House Looks To ‘Kick-Start’ Telehealth
Insurers could get tax breaks worth as much as $30 million and use out-of-state health providers in their networks under a House bill meant to champion the use of “telehealth” in Florida.
Members of the House Health Quality Subcommittee this week approved the bill (HB 23) and included a tax credit for insurers and HMOs willing to reimburse health providers for telehealth services. The tax credit — in an amount equal to one-tenth of 1 percent — could be applied against corporate income taxes or insurance premium taxes.
Rep. Carlos Guillermo Smith, an Orlando Democrat who was one of only two members of the panel to oppose the measure, said he didn’t think the state needs to give an incentive to insurance companies and HMOs for agreeing to reimburse for the services.
“Thirty million is a fairly large budget hole,” he said.
Florida providers and hospitals lag behind their peers nationally in the use of telehealth, according to a state-created telehealth advisory task force. Telehealth, a term insurance companies have coined, involves using the internet and other technology to provide services to patients remotely. Telehealth is not a type of health care service but rather is a mode to deliver the services.
There’s little dispute about the definition, but there is dispute about the name. Physicians prefer to call this mode of health-care delivery “telemedicine.”
The Legislature has for years grappled with telehealth and how it should best be used and regulated.
In December 2016, the Agency for Health Care Administration issued the findings of a survey it conducted with the state insurance department and the state health department. The results showed that 45 percent of hospitals responding to the survey said they provided telehealth, while only 6 percent of practitioners, such as physicians, did.
House Speaker Jose Oliva, R-Miami Lakes, has included expanding the use of technology as a priority in pursuing an overall agenda to lower health-care costs.
But disagreements between insurance companies and physicians were on display Tuesday when the bill was considered by the House panel.
Jeff Scott, general counsel of the Florida Medical Association, told lawmakers that Florida physicians support telemedicine and that state medical boards have adopted rules to regulate its use for in-state and out-of-state providers.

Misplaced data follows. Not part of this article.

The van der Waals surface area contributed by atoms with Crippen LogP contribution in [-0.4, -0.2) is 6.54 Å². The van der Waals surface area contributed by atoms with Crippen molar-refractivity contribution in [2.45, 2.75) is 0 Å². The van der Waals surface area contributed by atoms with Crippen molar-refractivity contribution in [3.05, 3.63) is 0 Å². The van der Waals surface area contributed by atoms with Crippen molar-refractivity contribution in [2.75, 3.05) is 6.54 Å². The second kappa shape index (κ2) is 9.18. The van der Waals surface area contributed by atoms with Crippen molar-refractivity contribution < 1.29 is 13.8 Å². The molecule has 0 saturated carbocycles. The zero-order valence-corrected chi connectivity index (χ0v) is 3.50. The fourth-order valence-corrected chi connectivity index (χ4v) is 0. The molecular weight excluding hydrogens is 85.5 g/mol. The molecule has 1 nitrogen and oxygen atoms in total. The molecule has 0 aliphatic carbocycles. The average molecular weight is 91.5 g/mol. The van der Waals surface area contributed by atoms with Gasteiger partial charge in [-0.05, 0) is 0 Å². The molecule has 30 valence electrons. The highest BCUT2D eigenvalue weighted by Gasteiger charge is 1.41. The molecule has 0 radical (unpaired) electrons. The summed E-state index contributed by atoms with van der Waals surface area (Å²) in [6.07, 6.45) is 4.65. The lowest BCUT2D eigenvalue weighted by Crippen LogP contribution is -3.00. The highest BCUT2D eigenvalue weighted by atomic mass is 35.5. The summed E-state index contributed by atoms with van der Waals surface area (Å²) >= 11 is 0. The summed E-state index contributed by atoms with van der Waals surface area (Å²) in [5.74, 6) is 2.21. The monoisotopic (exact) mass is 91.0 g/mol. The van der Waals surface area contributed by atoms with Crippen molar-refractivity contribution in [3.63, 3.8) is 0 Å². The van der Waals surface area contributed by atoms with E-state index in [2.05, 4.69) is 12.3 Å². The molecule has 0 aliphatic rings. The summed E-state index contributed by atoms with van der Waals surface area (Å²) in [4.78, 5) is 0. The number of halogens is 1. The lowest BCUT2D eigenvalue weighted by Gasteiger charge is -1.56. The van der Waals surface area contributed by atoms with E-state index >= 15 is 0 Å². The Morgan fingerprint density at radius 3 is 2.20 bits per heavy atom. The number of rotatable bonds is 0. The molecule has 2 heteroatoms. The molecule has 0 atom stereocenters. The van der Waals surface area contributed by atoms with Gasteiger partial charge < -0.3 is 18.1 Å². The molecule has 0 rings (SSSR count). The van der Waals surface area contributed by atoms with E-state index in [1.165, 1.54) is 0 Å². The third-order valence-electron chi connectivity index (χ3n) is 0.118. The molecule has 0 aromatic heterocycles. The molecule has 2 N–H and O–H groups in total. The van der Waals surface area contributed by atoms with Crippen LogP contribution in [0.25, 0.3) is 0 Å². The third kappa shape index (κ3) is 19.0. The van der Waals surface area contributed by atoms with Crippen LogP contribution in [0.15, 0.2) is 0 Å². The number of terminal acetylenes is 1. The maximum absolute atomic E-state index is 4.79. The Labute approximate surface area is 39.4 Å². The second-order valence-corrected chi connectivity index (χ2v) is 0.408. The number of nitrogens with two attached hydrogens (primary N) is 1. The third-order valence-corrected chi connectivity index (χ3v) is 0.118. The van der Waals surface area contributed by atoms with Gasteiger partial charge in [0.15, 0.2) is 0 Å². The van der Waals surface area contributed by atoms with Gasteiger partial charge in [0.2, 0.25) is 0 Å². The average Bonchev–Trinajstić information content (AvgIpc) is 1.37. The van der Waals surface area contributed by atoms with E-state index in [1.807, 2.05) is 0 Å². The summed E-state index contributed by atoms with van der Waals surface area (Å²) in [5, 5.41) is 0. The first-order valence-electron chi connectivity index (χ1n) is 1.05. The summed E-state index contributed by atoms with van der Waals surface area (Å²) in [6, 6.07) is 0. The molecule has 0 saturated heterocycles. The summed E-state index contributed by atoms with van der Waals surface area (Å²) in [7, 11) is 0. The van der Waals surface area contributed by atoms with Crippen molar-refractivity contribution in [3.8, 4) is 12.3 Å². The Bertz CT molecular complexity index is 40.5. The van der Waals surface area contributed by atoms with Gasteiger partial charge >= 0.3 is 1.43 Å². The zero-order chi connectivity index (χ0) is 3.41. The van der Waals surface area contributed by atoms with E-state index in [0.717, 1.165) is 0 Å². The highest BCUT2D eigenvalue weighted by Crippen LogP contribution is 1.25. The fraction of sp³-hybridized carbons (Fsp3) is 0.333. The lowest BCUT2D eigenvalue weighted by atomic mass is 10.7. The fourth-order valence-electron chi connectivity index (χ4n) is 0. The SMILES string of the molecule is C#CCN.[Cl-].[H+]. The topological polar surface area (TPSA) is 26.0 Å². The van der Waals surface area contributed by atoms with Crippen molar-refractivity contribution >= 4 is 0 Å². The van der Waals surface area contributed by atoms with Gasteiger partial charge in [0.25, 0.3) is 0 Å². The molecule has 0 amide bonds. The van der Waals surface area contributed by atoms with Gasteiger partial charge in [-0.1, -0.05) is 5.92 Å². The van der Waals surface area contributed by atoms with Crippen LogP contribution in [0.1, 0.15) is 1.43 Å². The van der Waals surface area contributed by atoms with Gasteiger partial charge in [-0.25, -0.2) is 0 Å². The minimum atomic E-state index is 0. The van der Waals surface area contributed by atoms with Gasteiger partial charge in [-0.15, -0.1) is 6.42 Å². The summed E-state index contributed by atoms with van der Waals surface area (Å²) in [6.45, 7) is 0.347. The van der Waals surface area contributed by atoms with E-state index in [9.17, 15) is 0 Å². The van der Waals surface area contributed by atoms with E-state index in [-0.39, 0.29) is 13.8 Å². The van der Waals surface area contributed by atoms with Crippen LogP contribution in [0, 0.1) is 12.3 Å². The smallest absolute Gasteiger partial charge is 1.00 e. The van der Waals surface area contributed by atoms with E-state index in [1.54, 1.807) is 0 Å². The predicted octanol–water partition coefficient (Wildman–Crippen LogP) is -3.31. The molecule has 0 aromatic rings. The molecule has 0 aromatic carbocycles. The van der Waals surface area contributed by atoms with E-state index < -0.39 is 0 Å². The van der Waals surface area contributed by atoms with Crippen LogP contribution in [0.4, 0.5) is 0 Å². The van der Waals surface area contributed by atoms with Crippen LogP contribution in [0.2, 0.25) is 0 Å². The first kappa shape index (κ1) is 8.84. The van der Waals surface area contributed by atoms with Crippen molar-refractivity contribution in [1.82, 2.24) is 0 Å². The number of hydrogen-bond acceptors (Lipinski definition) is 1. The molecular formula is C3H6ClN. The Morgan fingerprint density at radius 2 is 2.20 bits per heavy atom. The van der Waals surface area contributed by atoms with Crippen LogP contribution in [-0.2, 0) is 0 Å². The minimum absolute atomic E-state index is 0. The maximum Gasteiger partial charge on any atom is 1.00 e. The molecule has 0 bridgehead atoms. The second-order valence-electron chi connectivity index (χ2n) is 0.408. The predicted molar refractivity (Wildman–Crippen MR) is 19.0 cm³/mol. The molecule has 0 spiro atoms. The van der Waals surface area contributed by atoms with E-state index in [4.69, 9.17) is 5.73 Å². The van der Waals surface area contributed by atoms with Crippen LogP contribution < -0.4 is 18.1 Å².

“The foundation for telemedicine is in place,” he said, adding, “the major impediment to expanding telemedicine is the reluctance of insurance providers to fully pay for this service. For telemedicine to reach its full potential in Florida, the issue of payment parity needs to be addressed.”
The Telehealth Advisory Council, in a 2016 report to the Legislature, recommended that the state pass a parity requirement. Essentially, the mandate would require health plans to pay practitioners and facilities for services at rates that are equivalent to reimbursement rates for the same services if performed face-to-face.
According to a 2018 report from the Center for Connected Health Policy, 39 states and the District of Columbia have laws that govern telehealth reimbursement policies.
But Scott noted that the House bill doesn’t have a mandate. Meanwhile, it contains a provision that would allow out-of-state providers to be included in insurance-company and HMO networks.
The providers would have to meet certain requirements and register with the state health department. But Scott said that didn’t go far enough to protect patients.
Bill sponsor Clay Yarborough, R-Jacksonville, indicated, however, that he favors using incentives to encourage insurance companies, rather than issuing mandates.
“That’s not the approach that I’m poised to take, where we are going to force (insurance companies) to do it,” Yarborough told The News Service of Florida following the meeting. “As time goes on, given that more providers are going to want to do telehealth, they’ll eventually have that realization that we need to do this anyway. Right now, it’s a kick-start to incentivize them to do it.”